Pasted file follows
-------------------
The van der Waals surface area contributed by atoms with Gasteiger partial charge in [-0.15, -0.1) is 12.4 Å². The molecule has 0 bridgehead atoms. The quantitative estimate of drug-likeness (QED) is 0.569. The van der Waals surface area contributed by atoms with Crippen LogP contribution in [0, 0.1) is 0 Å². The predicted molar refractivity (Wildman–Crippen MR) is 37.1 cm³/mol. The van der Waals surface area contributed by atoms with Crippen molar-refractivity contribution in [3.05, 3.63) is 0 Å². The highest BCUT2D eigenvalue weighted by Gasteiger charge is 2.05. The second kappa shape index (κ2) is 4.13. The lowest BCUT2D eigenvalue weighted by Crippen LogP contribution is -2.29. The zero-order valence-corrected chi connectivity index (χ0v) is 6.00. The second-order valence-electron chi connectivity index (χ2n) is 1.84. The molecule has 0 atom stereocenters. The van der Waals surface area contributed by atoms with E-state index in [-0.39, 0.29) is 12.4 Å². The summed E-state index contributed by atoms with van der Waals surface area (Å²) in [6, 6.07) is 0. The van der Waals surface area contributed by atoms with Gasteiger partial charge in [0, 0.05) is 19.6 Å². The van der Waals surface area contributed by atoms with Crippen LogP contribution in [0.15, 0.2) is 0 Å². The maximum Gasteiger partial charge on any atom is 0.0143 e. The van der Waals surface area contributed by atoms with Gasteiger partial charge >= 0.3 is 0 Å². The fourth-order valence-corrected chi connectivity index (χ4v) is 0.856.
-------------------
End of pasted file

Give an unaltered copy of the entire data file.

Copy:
The van der Waals surface area contributed by atoms with Gasteiger partial charge in [-0.15, -0.1) is 12.4 Å². The molecule has 0 bridgehead atoms. The quantitative estimate of drug-likeness (QED) is 0.569. The van der Waals surface area contributed by atoms with Crippen LogP contribution in [0, 0.1) is 0 Å². The predicted molar refractivity (Wildman–Crippen MR) is 37.1 cm³/mol. The van der Waals surface area contributed by atoms with Crippen molar-refractivity contribution in [3.05, 3.63) is 0 Å². The highest BCUT2D eigenvalue weighted by Gasteiger charge is 2.05. The second kappa shape index (κ2) is 4.13. The lowest BCUT2D eigenvalue weighted by Crippen LogP contribution is -2.29. The zero-order valence-corrected chi connectivity index (χ0v) is 6.00. The second-order valence-electron chi connectivity index (χ2n) is 1.84. The molecule has 0 atom stereocenters. The van der Waals surface area contributed by atoms with E-state index in [-0.39, 0.29) is 12.4 Å². The summed E-state index contributed by atoms with van der Waals surface area (Å²) in [6, 6.07) is 0. The van der Waals surface area contributed by atoms with Gasteiger partial charge in [0, 0.05) is 19.6 Å². The van der Waals surface area contributed by atoms with Crippen LogP contribution in [0.15, 0.2) is 0 Å². The maximum Gasteiger partial charge on any atom is 0.0143 e. The van der Waals surface area contributed by atoms with Gasteiger partial charge >= 0.3 is 0 Å². The fourth-order valence-corrected chi connectivity index (χ4v) is 0.856.